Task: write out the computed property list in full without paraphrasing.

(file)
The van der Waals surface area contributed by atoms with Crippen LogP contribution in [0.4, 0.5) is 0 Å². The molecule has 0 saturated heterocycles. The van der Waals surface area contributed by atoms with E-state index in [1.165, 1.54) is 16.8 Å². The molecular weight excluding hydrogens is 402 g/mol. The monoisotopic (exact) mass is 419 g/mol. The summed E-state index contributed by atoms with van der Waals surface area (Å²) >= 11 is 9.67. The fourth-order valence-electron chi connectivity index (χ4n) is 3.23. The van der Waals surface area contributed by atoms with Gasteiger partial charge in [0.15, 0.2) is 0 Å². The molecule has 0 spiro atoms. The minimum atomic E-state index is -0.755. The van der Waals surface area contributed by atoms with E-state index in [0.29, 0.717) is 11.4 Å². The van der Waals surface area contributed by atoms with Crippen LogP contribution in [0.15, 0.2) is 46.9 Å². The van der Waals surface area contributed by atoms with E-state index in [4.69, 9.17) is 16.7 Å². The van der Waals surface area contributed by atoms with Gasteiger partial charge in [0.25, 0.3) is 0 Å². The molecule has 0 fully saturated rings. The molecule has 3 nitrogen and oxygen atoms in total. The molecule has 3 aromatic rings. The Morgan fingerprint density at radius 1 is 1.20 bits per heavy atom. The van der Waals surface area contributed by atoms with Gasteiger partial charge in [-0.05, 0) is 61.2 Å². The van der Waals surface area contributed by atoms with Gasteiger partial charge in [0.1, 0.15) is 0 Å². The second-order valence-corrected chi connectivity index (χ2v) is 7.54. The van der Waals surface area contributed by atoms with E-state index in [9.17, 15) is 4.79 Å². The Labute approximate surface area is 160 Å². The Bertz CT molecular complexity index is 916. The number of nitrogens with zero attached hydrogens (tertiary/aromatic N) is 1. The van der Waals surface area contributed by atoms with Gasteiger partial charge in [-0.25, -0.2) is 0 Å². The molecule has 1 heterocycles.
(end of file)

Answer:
The van der Waals surface area contributed by atoms with Crippen LogP contribution in [0.4, 0.5) is 0 Å². The molecule has 0 saturated heterocycles. The van der Waals surface area contributed by atoms with E-state index in [1.165, 1.54) is 16.8 Å². The molecular weight excluding hydrogens is 402 g/mol. The monoisotopic (exact) mass is 419 g/mol. The summed E-state index contributed by atoms with van der Waals surface area (Å²) >= 11 is 9.67. The fourth-order valence-electron chi connectivity index (χ4n) is 3.23. The van der Waals surface area contributed by atoms with Gasteiger partial charge in [0.15, 0.2) is 0 Å². The molecule has 0 spiro atoms. The minimum atomic E-state index is -0.755. The van der Waals surface area contributed by atoms with E-state index in [0.29, 0.717) is 11.4 Å². The van der Waals surface area contributed by atoms with Crippen LogP contribution in [0.15, 0.2) is 46.9 Å². The van der Waals surface area contributed by atoms with E-state index in [4.69, 9.17) is 16.7 Å². The van der Waals surface area contributed by atoms with Gasteiger partial charge in [0.25, 0.3) is 0 Å². The molecule has 0 fully saturated rings. The molecule has 3 nitrogen and oxygen atoms in total. The molecule has 3 aromatic rings. The Morgan fingerprint density at radius 1 is 1.20 bits per heavy atom. The van der Waals surface area contributed by atoms with Gasteiger partial charge in [-0.05, 0) is 61.2 Å². The van der Waals surface area contributed by atoms with Gasteiger partial charge in [0.1, 0.15) is 0 Å². The second-order valence-corrected chi connectivity index (χ2v) is 7.54. The van der Waals surface area contributed by atoms with E-state index in [9.17, 15) is 4.79 Å². The Labute approximate surface area is 160 Å². The Bertz CT molecular complexity index is 916. The number of nitrogens with zero attached hydrogens (tertiary/aromatic N) is 1. The van der Waals surface area contributed by atoms with Gasteiger partial charge in [-0.25, -0.2) is 0 Å². The molecule has 1 heterocycles.